SOUTH KOREA TO RESUME PROPAGANDA WAR WITH NORTH KOREA

Agence France-Presse on August 10, 2015, reported that South Korea ordered border propaganda operations against North Korea to resume for the first time in 11 years, in retaliation for landmine blasts that maimed two of its soldiers during a frontier patrol. Excerpts below:

The Defence Ministry said banks of loudspeakers positioned at various spots along the border would be switched on for the first time since 2004 and used to blast out messages denouncing North Korean provocations.

The order came hours after Seoul vowed Pyongyang would pay a “harsh price” for allegedly planting the landmines that detonated in the South Korean half of the Demilitarized Zone (DMZ) — a buffer area flanking both sides of the inter-Korean frontier.

One soldier injured in the blasts underwent a double leg amputation, while another had one leg removed.

The South’s Joint Chiefs of Staff vowed that North Korea, which has yet to react to the charge that it was behind the blasts, would “pay a harsh price proportionate for the provocation it made”.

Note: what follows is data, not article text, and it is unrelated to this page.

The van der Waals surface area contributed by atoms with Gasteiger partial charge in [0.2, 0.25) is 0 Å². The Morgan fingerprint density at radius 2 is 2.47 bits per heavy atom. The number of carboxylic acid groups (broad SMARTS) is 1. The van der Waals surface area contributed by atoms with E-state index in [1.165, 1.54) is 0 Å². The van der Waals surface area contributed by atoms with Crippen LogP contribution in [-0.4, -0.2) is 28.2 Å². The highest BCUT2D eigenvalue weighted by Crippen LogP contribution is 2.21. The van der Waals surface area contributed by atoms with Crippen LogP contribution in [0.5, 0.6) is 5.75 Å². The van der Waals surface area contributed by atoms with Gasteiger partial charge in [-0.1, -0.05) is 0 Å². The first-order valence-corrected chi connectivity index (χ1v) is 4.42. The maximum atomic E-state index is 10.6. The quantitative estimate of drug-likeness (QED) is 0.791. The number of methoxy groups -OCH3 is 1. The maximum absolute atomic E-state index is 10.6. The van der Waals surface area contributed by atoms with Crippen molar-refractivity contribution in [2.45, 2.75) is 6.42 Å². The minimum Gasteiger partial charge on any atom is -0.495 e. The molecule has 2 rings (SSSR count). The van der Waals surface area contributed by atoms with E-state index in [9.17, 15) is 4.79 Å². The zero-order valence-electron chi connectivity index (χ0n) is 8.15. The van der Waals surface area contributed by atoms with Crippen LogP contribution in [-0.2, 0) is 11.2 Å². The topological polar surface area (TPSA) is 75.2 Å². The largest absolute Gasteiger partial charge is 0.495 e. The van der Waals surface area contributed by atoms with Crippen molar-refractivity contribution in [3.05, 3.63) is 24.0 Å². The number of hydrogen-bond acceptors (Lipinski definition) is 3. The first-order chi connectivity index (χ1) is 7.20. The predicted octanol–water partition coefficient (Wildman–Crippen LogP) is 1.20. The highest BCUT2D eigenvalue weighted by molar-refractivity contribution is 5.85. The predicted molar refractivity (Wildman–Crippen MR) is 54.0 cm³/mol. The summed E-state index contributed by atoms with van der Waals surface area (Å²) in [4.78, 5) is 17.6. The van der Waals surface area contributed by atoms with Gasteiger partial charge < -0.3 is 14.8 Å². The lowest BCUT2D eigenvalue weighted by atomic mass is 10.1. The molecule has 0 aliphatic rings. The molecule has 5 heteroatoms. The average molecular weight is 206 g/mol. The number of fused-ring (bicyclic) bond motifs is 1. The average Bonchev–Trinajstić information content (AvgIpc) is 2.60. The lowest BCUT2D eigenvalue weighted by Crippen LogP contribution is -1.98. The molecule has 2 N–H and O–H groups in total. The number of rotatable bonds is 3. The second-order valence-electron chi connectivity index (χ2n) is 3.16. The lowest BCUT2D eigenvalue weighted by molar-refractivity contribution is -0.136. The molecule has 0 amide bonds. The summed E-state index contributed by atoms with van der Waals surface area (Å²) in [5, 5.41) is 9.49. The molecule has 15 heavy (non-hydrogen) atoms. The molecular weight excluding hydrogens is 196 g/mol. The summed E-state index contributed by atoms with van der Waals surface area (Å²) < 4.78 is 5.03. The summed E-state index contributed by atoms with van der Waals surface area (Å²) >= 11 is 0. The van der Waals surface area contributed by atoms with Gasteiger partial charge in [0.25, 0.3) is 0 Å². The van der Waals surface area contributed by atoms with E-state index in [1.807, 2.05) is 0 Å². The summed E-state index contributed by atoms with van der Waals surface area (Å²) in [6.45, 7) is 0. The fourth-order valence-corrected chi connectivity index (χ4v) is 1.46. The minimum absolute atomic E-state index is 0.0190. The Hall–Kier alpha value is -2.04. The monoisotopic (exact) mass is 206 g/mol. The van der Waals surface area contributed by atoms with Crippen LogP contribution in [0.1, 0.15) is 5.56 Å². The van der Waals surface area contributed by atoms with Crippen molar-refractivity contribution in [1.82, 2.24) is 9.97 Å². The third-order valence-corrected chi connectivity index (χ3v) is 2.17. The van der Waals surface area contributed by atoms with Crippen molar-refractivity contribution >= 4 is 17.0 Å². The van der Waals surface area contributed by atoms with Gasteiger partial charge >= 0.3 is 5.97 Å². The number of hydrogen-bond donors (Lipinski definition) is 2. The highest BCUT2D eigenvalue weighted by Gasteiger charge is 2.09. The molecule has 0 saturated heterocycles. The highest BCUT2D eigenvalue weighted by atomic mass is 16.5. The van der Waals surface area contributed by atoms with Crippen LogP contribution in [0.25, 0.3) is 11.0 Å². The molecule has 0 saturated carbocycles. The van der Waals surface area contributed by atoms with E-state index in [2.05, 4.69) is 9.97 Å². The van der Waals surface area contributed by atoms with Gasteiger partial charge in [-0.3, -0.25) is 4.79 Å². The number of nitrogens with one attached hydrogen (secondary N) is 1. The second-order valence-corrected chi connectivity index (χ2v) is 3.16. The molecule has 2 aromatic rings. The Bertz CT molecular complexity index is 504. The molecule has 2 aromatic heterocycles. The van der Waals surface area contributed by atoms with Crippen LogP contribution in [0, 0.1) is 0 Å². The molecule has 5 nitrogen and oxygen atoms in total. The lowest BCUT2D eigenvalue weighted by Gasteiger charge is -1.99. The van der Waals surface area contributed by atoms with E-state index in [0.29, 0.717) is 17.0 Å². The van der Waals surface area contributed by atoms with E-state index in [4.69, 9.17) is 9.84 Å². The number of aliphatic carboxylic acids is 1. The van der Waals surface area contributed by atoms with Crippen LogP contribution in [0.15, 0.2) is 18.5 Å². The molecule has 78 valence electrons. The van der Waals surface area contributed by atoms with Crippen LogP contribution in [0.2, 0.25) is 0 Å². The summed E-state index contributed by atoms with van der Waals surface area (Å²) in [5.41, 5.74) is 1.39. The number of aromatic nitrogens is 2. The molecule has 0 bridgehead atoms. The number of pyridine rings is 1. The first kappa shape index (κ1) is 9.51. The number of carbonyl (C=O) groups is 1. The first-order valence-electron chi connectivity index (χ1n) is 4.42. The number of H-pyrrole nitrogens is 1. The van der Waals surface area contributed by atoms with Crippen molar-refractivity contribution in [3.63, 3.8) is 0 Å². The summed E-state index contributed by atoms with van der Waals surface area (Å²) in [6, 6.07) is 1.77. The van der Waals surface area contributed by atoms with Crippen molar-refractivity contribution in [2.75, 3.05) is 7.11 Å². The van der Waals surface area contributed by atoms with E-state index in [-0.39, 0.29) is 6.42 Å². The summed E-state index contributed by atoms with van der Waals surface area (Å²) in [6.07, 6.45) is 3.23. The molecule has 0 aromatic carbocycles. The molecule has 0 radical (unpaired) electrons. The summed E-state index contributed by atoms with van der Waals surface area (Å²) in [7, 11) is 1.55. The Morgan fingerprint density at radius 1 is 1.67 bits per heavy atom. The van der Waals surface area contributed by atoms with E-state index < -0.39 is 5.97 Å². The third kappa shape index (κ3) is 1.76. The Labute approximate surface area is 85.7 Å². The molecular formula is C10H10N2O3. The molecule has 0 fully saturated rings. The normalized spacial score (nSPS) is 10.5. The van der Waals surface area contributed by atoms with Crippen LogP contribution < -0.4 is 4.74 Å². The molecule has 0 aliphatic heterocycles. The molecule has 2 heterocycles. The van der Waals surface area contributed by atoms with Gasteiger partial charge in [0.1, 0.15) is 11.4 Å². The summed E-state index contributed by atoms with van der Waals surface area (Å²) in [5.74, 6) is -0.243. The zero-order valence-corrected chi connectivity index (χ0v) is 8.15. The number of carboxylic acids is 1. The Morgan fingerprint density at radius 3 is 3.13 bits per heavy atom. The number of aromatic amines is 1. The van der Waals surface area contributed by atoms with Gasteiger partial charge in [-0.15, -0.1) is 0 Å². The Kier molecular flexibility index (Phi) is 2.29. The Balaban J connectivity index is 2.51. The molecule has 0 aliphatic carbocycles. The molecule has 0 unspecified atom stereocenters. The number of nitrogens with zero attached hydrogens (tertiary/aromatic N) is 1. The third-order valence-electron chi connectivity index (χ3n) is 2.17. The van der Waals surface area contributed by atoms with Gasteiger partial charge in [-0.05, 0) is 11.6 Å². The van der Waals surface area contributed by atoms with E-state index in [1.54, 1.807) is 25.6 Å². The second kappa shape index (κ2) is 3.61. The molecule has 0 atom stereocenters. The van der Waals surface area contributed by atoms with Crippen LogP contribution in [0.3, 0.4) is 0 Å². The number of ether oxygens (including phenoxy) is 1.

Describing the attack as a “baseless act” and “wanton violation” of non-aggression accords, it urged the North to apologize and punish those responsible.

A Defence Ministry official described the resumption of border propaganda operations as only a “first step.”

The loudspeakers had sent messages extolling the virtues of South Korea for years before the practice was discontinued…

Seoul had threatened to resume the campaign in 2010 after the sinking of a naval corvette that was blamed on a North Korean submarine.

But although the loudspeakers were re-installed, they were never put back into use as Seoul limited itself to a number of direct FM radio broadcasts into North Korea instead.

Some analysts suggested it was a preemptive attempt to raise tensions before a major South Korea-US military exercise scheduled to begin next week.

The latest incident comes at a sensitive time, with both Koreas preparing to commemorate the 70th anniversary of the 1945 liberation of the Korean Peninsula from Japanese rule.

There had been hopes that the anniversary might be an opportunity for some sort of rapprochement, but efforts to organize a joint commemoration went nowhere. Pyongyang refused to consider talks because of Seoul’s refusal to cancel its military drills with the United States.

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